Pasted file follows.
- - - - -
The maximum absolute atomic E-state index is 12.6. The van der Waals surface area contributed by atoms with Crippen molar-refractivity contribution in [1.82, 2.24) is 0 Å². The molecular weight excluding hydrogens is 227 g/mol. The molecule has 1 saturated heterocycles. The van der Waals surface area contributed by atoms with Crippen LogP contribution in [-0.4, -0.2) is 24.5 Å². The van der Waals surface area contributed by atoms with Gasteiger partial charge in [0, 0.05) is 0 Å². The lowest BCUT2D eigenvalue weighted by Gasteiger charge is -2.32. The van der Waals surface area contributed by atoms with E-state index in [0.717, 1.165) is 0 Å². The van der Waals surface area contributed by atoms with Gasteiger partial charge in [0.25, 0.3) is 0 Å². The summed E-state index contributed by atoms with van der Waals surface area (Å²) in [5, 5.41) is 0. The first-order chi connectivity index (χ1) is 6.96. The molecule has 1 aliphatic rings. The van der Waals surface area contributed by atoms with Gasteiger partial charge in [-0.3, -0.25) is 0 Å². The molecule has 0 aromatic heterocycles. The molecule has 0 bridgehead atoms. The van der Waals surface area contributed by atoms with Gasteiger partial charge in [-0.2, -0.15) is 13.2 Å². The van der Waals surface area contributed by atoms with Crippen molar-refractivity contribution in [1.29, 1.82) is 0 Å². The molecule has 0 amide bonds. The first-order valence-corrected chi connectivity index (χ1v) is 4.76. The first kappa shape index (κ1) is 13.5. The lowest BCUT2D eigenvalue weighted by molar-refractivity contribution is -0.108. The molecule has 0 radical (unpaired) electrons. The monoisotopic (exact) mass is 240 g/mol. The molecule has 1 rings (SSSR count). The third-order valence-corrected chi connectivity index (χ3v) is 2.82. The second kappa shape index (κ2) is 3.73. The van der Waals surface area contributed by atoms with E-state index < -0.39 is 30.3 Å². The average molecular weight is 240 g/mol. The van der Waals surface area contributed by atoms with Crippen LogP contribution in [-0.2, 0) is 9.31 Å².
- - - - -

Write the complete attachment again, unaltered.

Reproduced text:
The maximum absolute atomic E-state index is 12.6. The van der Waals surface area contributed by atoms with Crippen molar-refractivity contribution in [1.82, 2.24) is 0 Å². The molecular weight excluding hydrogens is 227 g/mol. The molecule has 1 saturated heterocycles. The van der Waals surface area contributed by atoms with Crippen LogP contribution in [-0.4, -0.2) is 24.5 Å². The van der Waals surface area contributed by atoms with Gasteiger partial charge in [0, 0.05) is 0 Å². The lowest BCUT2D eigenvalue weighted by Gasteiger charge is -2.32. The van der Waals surface area contributed by atoms with E-state index in [0.717, 1.165) is 0 Å². The van der Waals surface area contributed by atoms with Gasteiger partial charge in [0.25, 0.3) is 0 Å². The summed E-state index contributed by atoms with van der Waals surface area (Å²) in [5, 5.41) is 0. The first-order chi connectivity index (χ1) is 6.96. The molecule has 1 aliphatic rings. The van der Waals surface area contributed by atoms with Gasteiger partial charge in [-0.3, -0.25) is 0 Å². The molecule has 0 aromatic heterocycles. The molecule has 0 bridgehead atoms. The van der Waals surface area contributed by atoms with Gasteiger partial charge in [-0.2, -0.15) is 13.2 Å². The van der Waals surface area contributed by atoms with Crippen molar-refractivity contribution in [1.29, 1.82) is 0 Å². The molecule has 0 amide bonds. The first-order valence-corrected chi connectivity index (χ1v) is 4.76. The first kappa shape index (κ1) is 13.5. The lowest BCUT2D eigenvalue weighted by molar-refractivity contribution is -0.108. The molecule has 0 radical (unpaired) electrons. The monoisotopic (exact) mass is 240 g/mol. The molecule has 1 rings (SSSR count). The third-order valence-corrected chi connectivity index (χ3v) is 2.82. The second kappa shape index (κ2) is 3.73. The van der Waals surface area contributed by atoms with E-state index < -0.39 is 30.3 Å². The average molecular weight is 240 g/mol. The van der Waals surface area contributed by atoms with Crippen LogP contribution in [-0.2, 0) is 9.31 Å².